NRA also offers a good class for newcomers, I think it is called First Steps Pistol Orientation. I highly recommend that your wife attend it. The class consists of safety & general pistol instruction and range time.

Equally important is going over the laws in your state regarding the use of deadly force in self defense. You should both be familiar with these laws, so you know what you can and cannot do in self-defense. Check www.packing.org for the laws in your state.

Good luck, and keep up updated on how things are going.
 

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Oh, and I'm not just saying this because she's a she and not a he, but don't give a completely new person your fire breathing pistol that makes so much noise it clears the firing line.

My cousin took his then fiance and future wife out for a little plinking years ago. He made the mistake of starting her on a .357 Magnum revolver loaded with 110 grain .357 Magnum loads I think it was.

When she saw that cone of fire come out of the end of that wheelgun, felt that recoil, and heard that noise, she understandably dropped that gun and it wound up in a creek. He recovered it, but the damage to the finish was pretty bad and plus he had to clean the heck out of it.
 

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Pick up a nice 22 pistol. This is a great tool for her to learn the techniques of trigger control, sight picture, and weapon control, plus it is cheap to go out and practice a ton!! Then she should practice with the XD until she is comfortable with its manual of arms and manner of operation. As others have said, classes are a great tool for the neophyte.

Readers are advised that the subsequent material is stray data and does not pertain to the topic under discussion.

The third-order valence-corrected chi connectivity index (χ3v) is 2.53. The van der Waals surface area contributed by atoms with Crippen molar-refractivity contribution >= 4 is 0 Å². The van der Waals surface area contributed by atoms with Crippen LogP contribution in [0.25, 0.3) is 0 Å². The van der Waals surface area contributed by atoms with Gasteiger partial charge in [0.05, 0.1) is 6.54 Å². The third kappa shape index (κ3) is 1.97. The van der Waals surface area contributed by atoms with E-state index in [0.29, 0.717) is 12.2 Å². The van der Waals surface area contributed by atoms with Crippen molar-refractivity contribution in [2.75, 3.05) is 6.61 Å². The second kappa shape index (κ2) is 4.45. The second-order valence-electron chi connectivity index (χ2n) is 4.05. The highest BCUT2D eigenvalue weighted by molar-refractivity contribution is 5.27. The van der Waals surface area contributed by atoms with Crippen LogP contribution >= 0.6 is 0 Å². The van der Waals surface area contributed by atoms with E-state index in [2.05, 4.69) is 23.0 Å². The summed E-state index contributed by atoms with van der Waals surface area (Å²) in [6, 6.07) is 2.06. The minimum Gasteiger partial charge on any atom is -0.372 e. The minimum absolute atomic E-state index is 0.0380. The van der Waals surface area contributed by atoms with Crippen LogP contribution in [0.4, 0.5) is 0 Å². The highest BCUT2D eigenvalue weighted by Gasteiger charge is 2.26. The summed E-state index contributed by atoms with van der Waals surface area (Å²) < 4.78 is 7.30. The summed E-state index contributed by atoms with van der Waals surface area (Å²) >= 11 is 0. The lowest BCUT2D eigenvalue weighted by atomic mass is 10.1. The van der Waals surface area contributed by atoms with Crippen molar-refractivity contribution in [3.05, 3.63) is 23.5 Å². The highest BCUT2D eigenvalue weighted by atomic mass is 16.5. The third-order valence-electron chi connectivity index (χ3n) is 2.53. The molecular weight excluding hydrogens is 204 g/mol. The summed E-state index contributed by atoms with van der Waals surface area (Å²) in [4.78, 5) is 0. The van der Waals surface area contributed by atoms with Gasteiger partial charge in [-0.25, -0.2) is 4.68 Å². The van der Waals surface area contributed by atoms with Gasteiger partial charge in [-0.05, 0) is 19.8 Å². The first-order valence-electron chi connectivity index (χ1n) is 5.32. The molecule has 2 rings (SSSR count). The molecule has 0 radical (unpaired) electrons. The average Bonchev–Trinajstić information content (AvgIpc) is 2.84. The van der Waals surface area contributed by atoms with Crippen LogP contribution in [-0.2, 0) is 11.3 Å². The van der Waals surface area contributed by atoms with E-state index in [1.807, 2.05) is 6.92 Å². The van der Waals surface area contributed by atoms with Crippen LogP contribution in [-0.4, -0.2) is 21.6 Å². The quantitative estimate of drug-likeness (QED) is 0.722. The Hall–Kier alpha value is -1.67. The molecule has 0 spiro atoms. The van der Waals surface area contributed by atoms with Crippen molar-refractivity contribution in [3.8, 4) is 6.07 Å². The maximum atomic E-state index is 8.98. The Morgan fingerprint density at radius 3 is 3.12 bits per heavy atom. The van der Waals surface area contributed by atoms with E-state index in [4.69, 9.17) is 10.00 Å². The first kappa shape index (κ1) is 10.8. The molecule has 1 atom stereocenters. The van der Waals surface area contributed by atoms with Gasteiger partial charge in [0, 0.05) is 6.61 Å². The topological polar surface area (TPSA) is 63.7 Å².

It took awhile for my wife to join me on the firing line. Now she has her CCW and sports a nice and "cute" two tone Sig 239 she totes as her own. She has fired, and is familiar with, both of the weapons I keep in the "ready safe" for those bump in the night situations, (CZ 75BD and a XD9 tactical).

With a little training and some confidence your wife will do well. Most women are crack shots when given a bit of practice.
 

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My wife suddenly expressed interest after years, and as luck would have it I was going to help "team teach" the NRA basic, so I enrolled her. She enjoyed it, and surprised me, the gun she liked best was a 357 wheel gun with a 6" barrel!! :eek: